In education we perhaps need to reclaim the lost performative of identity and “self-ness” and realise that the FIXITY that accompanies many approaches to our daily operations, and our conceptions of self and identity, limits our capacity for change and sets up problematic approaches to dealing with change. Flux, taken as a given, allows us to relate more realistically to the many issues that face us.
When we can embrace flux, change, uncertainty, risk, ambiguity and complexity we are more likely to find effective, elegant and creative solutions – rather than mundane blocks to progression.
Some great models of this probematised framing of identity can be drawn from the shifts in the way musical artists are changing the traditional business paradigms of the music industry.
The big multi-national labels used to attach artistic identity to their marketing – now many artists/musicians claim different allegiances and pursue their work across genre – and across contexts.
Many historical examples exist- such as Elvis Costello – but more recently the trend to shift context has become a liberational strategy. Amanda Palmer, best known from the Dresden Dolls, forms creative alliances with a range of artists – she markets through a multiplicity of online and other niche communities. She defies the globalised marketing entitities and works to forge new, adaptive and flexible ways of working that allow a broader range of her “selves” to work.
[[seems the advertising world has finally cottoned on to this assertion]]
Social Media: Taking Cues from Indie Music
What Brands Can Learn from Amanda Palmer and Dan Deacon
Posted by Tony Long on 07.22.09 @ 10:37 AM
She seems to understand post-modernity in a very useful way and a very playful way – and a way that we could be offering to our students, alongside many other ways… this playful shifting and redefining from moment to moment is incredibly resistant and subversive – it is liberational.
Our students see these independent spirits using technology – especially sites like MySpace and YouTube – to help them navigate through the and around the established paradigms; to foster their own creative pursuits and allow them to connect with the people they need to.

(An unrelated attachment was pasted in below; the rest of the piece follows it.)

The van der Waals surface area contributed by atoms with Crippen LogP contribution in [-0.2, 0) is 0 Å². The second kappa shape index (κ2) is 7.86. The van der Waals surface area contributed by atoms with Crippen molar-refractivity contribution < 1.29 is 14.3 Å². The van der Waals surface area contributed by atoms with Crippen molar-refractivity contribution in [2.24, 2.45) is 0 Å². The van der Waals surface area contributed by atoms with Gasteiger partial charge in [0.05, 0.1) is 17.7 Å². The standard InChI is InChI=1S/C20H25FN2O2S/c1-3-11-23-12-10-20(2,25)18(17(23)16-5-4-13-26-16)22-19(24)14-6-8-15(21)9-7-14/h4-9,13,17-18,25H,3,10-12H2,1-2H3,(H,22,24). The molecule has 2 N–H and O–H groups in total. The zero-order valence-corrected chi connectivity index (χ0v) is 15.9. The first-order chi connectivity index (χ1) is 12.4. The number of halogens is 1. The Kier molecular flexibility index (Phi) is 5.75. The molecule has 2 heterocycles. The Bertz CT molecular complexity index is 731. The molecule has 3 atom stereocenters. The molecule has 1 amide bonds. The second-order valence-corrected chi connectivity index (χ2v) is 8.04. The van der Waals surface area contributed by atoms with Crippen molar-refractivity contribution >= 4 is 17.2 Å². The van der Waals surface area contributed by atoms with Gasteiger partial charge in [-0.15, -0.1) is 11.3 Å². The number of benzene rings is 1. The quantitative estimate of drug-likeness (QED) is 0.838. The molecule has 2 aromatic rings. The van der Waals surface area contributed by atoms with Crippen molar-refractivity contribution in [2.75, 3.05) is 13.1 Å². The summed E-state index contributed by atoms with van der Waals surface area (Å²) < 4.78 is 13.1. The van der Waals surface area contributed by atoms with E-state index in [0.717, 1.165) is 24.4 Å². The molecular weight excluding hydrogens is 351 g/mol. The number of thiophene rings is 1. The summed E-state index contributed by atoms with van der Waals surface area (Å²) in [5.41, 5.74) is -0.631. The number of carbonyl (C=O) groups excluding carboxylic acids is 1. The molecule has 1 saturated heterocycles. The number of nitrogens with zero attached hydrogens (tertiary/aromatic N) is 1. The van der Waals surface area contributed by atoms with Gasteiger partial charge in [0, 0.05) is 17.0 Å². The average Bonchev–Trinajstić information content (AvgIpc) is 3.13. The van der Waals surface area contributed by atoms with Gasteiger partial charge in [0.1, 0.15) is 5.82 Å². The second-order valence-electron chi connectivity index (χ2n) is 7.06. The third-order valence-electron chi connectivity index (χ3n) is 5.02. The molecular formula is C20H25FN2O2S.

Can we accept that ‘teachers’ may not be the people they need? – do we understand the cultural implications of all the “time-wasting” that we condemn? I think sitting through a Western Derby is a waste of time, but it still has great significance for those who do – we are casting our own limited cultural understandings upon a new generation – lets not condemn our students to the limited learnings that we have encountered – lets foster their capacity to move beyond us – our role as teachers is to become redundant in the lives of our students – to help them to play… to challenge them to climb off the established paths – to use their new ideological tools to smash our cherished values.
Plato seemed to recognise this many years ago (or so I claim when I interpret) “There is no greater threat to the state than the play of children.”
If we are genuine about fostering liberational and critical pedagogies in schools we need to throw off the search for unilateral solutions, the “culture of ease” that the big tech organisations are trying to foster – we need to find ways to allow our students to follow Amanda Palmer’s lead and forge their own pathways counter to the mainstream, globalised, ubiquity of form and we as teachers could be leading that charge – throwing off the shackles of mundane conservatism – even though we profess it do we live it?
And, yes, I stand charged with the same hypocrisy!! I live within and across my discomfort zone – seeking not comfort but rather the perception of movement – with the expectation that even after all the changes occur even more will arise – and even then I still need to eat, sleep and bathe – to chop wood and carry water.